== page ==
Product Review

I made the fatal mistake of food shopping while hungry yesterday. I know toast is like “a thing” these days, but I did not know that cookie butter cream cheese was! Leave it to Trader Joe’s to come up with such a bad ass spread.

You might be asking yourselves, is that even healthy? I’m not gonna lie, there’s nothing particularly healthy about it. The same can be said for most cream cheeses. It’s basically a fat. There’s nothing wrong with some fat in your diet, especially if you exercise and are consistently a healthy eater.

I put it on some Ezekiel bread and paired it with some berries, and I feel like I just had a pretty decadent breakfast. All told, it amounts to ~300 calories.

My only caution is, similar to anything speculoos cookie butter related, you may be tempted to have more than a serving. Stay strong!

1 serving is 4 falafel balls, doesn't it look good?

1 serving is 4 falafel balls, doesn't it look good?

If your local falafel joint is too far away and you’re not motivated to make your own falafel balls, all you need to do is take a trip to your local supermarket.

There you will find a product that just might satisfy your falafel cravings. Veggie Patch makes a product called Falafel Chickpea Balls, and at 180 calories per serving, you can eat them and not break the calorie bank.

They also have a very respectable 6 grams of fiber, 5 grams of protein and 35% of the daily value for vitamin A. I’d like to see less sodium than its current 380 mg per serving, but its not enough to deter me altogether from the product. Having made falafel myself, I know that chickpeas require a bit of work when it comes to flavoring them, so, salt is definitely necessary.

They are well seasoned and taste authentic enough that your taste for falafel will be fulfilled.  Have them on top of a salad with some hummus or as a sandwich in a pita pocket. And don’t forget the hot sauce.

A different way to satisfy a sweet/salty craving

A different way to satisfy a sweet/salty craving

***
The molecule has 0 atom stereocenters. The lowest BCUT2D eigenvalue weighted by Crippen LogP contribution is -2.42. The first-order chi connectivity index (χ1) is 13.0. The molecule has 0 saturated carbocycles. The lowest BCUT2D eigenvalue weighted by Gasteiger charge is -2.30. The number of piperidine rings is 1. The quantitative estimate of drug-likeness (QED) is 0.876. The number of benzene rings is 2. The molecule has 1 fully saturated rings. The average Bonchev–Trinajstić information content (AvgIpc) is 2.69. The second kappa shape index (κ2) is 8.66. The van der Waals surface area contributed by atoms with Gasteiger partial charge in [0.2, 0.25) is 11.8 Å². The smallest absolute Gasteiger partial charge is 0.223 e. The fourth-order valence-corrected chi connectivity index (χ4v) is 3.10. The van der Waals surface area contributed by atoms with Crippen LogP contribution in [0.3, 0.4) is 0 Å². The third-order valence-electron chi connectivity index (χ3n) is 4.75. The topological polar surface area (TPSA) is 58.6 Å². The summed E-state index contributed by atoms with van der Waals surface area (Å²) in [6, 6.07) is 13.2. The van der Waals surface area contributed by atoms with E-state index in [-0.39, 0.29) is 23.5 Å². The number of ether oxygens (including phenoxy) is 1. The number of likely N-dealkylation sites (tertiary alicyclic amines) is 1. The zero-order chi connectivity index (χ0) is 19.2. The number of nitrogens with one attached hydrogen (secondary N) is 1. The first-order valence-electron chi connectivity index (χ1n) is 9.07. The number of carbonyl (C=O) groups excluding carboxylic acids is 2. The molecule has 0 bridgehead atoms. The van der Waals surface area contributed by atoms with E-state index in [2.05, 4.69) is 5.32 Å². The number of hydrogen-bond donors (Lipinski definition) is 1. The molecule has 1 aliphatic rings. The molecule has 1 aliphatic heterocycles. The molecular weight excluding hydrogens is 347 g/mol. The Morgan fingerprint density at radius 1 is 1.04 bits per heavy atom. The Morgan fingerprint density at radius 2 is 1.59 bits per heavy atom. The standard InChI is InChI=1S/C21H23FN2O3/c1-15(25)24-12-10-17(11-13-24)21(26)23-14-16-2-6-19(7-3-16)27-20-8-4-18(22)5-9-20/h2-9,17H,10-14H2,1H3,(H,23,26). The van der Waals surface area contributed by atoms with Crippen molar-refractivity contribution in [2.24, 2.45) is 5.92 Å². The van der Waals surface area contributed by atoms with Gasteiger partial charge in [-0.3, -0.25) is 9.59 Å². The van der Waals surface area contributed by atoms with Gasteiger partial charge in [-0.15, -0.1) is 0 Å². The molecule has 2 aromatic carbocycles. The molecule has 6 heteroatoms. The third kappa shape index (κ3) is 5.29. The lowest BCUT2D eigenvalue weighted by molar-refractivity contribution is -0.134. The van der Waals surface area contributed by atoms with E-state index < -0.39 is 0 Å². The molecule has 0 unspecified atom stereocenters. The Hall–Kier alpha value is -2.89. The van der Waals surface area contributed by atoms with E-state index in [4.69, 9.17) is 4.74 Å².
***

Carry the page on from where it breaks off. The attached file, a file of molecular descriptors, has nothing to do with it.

I’m not talking about the those yummy chocolate morsels that you throw into cookies or brownies, but, rather a chocolate tortilla chip made by a company called FoodShouldTasteGood.

I never thought this was a combination that would work, but, I have to say I have been a believer for awhile now.

They are a perfect balance of savory and sweet, and can go in either direction depending on your cravings. I usually have them with hummus, but, they are also good with salsa, guacamole and probably lots of other savory dips. Not to mention, you can use them as a cracker with peanut butter or other spread.

As far as diet friendly, I think these can definitely be part of a healthy snack.

Nutrition Information

1 serving (1 ounce) = 10 chips

140 calories

7 g fat (1 g of which is saturated)

No cholesterol

80 mg sodium

17 g carbohydrates

3 g fiber

4 g sugar

2 g protein

I can’t really compare then to any other product out there, but, in terms of “natural” tortilla chips, such as Tostito’s Natural brand, they are comparable in terms of calories, and fat, but, these have more fiber and less sodium, and that’s always a good thing when it comes to snacking.

They have lots of other unique flavors as well. I can vouch for the Buffalo, Jalapeno, Olive and Multigrain. They are also kid friendly, in fact my 2 year old is eating the Jalapeno flavor right now, which I find kind of shocking, but I guess she has her parents’ tolerance for spicy food.

If you are watching your weight, I would offer this diet tip:

  • Measure out the portion you would like to have, choose your dip or have them plain  and put the bag away. Then sit down and enjoy them.
  • Because they are so good, if you leave the bag around, they will be calling your name. And who wants to use white knuckle willpower when trying to enjoy a snack?

Their site also offers a coupon, which I wish I had known about before buying two bags this weekend!

If you have tried them or plan on trying them, let me know what you think.


Lemons, an ingredient not found in Luscious Lemon Hummus

is apparently citric acid? Okay, let me back up. Hummus is one of my favorite foods. It’s safe to say that I eat it five days a week. I do prefer lemon hummus because I think the “zing” of a lemon goes really well with the nutty taste of chick peas.

So, I’d been regularly enjoying different brands, but, generally I preferred the consistency of Sabra’s Luscious Lemon Hummus. It’s very smooth and creamy. Though it has almost a 1/3 more calories than some other hummus brands, and more sodium, I was willing to go there on account of the texture.

I recently attempted to make my own hummus and looked at the Sabra label for some ingredient guidance. I was kind of shocked that the hummus did not in fact contain any lemon! It does contain citric acid though, a common food additive which is derived primarily from citrus fruits.  It also contains “natural flavors” which are not defined on the ingredients label. I thought perhaps this was the case with most hummus lemon flavors and checked out two of my other favorites, Cedar’s and Tribe. Both of the other brands had at least one lemon ingredient, in fact, Cedar’s actually had three lemon ingredients.